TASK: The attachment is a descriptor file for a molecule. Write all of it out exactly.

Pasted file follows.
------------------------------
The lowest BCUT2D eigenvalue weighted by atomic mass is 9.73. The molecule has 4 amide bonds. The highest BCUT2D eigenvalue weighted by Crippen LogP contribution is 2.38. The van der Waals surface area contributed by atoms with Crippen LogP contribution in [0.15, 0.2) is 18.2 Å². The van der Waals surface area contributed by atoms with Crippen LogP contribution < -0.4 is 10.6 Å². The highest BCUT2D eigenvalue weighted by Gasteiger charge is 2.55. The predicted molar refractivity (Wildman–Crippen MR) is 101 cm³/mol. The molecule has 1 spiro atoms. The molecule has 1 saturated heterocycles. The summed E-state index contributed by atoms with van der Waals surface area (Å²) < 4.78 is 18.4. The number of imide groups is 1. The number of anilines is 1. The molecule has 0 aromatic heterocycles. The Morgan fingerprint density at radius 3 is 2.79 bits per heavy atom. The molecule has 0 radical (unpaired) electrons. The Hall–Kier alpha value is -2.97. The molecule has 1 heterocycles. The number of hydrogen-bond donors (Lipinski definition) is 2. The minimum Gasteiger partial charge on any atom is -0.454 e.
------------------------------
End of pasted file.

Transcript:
The lowest BCUT2D eigenvalue weighted by atomic mass is 9.73. The molecule has 4 amide bonds. The highest BCUT2D eigenvalue weighted by Crippen LogP contribution is 2.38. The van der Waals surface area contributed by atoms with Crippen LogP contribution in [0.15, 0.2) is 18.2 Å². The van der Waals surface area contributed by atoms with Crippen LogP contribution < -0.4 is 10.6 Å². The highest BCUT2D eigenvalue weighted by Gasteiger charge is 2.55. The predicted molar refractivity (Wildman–Crippen MR) is 101 cm³/mol. The molecule has 1 spiro atoms. The molecule has 1 saturated heterocycles. The summed E-state index contributed by atoms with van der Waals surface area (Å²) < 4.78 is 18.4. The number of imide groups is 1. The number of anilines is 1. The molecule has 0 aromatic heterocycles. The Morgan fingerprint density at radius 3 is 2.79 bits per heavy atom. The molecule has 0 radical (unpaired) electrons. The Hall–Kier alpha value is -2.97. The molecule has 1 heterocycles. The number of hydrogen-bond donors (Lipinski definition) is 2. The minimum Gasteiger partial charge on any atom is -0.454 e.